Published on August 29th, 2016 | by Dawn Killough1
Cheap Off-Grid Cabin Built For Under $300
Alyssa Craft and Jesse Stafford completed a cheap off-grid cabin-add-on to the trailer they are living in while setting up their homestead in the Western US. The cabin was built to allow them to heat the air around the trailer and prevent the plumbing, and themselves, from freezing during the snowy winter months.
The majority of the building materials for the cabin are reclaimed from a demolition project and found by scouring the internet, thus the low cost. Alyssa and Jesse estimate that they actually used three thousand dollars worth of materials in building their cabin-add-on, but only outlaid $300 cash. Materials purchased included screws, the chimney, clear plastic roofing for the windows, and weather-stripping to seal the gaps between the reclaimed materials.
The cabin-add-on is sturdy too. As their blog states, “just days after building this cabin, we had a giant windstorm carnage that mangled our carport completely but our cabin stood tall and didn’t budge an inch to our surprise.”
A wood stove was installed in the cabin, and this provides heat for the trailer and the cabin interior, which includes a hot water tank and water pump. The cabin is insulated, and clear plastic roofing panels were used in place of glass windows, as they fit the look the couple wanted better than the reclaimed glass windows they had. The cabin has reached a toasty 68 degrees even during the coldest winter days.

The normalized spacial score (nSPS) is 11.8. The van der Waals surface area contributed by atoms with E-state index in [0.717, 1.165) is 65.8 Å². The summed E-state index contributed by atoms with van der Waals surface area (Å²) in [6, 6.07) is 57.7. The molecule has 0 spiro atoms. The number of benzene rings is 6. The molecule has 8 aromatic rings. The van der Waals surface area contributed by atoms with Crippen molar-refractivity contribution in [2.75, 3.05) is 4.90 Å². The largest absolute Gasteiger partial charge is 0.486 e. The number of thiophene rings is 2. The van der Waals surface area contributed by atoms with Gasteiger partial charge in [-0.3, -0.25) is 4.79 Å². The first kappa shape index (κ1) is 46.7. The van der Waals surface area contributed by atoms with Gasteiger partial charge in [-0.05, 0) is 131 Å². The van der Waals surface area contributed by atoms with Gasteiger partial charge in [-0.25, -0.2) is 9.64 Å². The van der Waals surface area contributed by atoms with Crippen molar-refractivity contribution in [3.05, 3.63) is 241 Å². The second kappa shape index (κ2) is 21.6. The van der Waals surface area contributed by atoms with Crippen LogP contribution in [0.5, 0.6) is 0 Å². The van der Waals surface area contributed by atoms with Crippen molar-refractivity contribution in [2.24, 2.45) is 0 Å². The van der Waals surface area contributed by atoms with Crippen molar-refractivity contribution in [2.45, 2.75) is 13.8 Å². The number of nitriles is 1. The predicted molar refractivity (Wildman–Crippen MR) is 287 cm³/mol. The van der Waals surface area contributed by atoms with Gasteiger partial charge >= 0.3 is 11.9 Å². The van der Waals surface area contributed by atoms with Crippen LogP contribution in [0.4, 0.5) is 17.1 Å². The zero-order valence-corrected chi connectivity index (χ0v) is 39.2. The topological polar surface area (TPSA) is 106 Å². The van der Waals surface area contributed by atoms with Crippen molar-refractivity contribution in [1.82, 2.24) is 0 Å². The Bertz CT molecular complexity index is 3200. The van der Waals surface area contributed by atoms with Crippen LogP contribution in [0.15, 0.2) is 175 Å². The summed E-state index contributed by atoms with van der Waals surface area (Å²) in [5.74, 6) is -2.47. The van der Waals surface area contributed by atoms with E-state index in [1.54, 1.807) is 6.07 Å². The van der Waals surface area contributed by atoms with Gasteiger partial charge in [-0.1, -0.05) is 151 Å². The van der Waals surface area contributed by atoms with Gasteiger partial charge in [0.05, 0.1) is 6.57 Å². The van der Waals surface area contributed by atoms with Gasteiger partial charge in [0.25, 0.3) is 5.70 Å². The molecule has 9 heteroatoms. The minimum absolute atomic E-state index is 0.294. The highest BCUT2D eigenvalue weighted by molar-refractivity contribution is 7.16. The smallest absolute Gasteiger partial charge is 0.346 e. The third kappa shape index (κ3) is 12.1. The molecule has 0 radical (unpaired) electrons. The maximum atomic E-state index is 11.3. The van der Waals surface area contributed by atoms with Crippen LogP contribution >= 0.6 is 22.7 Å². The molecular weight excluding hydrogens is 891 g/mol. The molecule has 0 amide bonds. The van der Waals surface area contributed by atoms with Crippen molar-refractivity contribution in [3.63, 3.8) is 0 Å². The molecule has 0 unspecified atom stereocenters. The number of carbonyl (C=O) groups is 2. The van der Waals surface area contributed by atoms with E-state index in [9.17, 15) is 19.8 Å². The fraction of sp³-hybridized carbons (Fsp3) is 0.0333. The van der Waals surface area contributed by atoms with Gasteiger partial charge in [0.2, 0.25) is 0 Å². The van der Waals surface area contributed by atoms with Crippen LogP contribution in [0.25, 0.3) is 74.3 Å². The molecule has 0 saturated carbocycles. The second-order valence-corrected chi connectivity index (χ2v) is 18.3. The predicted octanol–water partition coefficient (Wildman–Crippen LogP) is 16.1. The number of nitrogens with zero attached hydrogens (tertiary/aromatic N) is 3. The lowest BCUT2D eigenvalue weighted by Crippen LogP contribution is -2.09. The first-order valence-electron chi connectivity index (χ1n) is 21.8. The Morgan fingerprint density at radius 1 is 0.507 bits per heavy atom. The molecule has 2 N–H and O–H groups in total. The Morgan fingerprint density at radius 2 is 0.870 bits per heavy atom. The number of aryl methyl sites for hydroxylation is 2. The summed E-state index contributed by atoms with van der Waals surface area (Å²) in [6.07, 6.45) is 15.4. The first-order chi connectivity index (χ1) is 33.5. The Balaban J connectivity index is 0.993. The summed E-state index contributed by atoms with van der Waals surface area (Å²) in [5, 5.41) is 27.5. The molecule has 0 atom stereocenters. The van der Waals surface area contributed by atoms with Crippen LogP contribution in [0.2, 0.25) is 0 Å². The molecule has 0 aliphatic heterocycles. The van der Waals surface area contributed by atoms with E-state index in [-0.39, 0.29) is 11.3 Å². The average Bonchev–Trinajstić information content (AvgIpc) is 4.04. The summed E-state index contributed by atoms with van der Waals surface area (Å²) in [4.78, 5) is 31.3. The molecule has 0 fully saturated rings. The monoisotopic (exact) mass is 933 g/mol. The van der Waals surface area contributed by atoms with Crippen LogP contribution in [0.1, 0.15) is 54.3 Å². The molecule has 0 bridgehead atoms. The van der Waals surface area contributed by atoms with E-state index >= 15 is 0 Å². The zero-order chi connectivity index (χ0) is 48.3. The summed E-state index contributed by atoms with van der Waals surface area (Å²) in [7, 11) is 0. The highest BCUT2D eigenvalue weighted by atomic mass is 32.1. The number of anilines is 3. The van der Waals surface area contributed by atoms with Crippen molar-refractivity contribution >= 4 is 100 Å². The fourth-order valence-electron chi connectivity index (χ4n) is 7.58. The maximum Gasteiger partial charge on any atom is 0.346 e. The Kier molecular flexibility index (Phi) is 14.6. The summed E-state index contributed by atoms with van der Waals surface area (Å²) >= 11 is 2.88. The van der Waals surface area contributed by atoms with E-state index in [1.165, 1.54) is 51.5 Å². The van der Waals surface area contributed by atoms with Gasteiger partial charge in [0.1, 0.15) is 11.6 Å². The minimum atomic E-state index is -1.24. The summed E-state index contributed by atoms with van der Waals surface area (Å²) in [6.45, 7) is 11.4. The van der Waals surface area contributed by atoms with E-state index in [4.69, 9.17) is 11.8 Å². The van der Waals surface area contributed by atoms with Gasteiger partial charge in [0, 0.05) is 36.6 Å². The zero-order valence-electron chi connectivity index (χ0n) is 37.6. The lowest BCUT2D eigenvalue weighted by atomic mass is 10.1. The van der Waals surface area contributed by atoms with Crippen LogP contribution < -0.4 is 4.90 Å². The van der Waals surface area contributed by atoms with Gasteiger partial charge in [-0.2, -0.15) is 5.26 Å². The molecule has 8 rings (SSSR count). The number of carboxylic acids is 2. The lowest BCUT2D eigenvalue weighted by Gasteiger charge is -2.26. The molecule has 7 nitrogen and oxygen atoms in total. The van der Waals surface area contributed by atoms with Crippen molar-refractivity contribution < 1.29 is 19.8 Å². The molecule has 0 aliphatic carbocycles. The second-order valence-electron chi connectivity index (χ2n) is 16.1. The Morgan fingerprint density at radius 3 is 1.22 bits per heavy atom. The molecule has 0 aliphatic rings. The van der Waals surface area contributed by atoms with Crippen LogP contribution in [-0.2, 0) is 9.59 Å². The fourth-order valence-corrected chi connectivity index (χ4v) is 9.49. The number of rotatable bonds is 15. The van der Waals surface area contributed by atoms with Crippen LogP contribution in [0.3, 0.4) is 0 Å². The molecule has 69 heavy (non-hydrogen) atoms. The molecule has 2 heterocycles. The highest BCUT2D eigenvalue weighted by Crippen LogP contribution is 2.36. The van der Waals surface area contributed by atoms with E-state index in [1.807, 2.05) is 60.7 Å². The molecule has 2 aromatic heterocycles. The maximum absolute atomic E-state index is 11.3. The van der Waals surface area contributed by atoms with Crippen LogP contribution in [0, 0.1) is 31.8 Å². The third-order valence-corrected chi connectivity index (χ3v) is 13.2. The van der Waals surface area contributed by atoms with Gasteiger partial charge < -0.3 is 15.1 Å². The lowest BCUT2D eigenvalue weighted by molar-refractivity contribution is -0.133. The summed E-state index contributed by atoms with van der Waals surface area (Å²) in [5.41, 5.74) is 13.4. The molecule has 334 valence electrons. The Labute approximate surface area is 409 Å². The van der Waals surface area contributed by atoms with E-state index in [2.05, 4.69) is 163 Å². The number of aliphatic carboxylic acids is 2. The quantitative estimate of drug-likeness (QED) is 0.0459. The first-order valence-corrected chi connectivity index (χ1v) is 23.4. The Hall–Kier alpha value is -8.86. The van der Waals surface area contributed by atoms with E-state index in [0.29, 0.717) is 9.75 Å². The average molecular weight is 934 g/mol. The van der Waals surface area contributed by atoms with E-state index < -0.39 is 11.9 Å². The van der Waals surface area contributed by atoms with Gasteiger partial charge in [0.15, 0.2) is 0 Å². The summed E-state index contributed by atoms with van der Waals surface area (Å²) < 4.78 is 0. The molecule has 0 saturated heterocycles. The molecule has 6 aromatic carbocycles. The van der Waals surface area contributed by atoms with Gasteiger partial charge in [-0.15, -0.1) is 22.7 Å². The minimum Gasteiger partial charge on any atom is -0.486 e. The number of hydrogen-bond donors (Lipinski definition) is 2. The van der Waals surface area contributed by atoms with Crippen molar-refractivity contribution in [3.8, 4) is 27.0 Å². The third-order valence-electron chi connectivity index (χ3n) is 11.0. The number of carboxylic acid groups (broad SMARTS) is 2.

Alyssa and Jesse are striving for a true net zero lifestyle. They hope to grow their own food and live off the land as they raise a family together. Their intent is to have no need for money or the trappings that it brings, relying on nature and their own resourcefulness for all they need.
Their future plans include building a homestead house for under $100,000, adding a septic system and well, and including solar power generation. Lest you think it is all business, the couple has installed a wood-fired hot tub on the property so they can relax after a hard day of building.
To follow their progress and learn more about homesteading, check out their blog.« How to DIY your Home Driveway 5 Tools That Everyone In The Renovation Industry Should Be Using »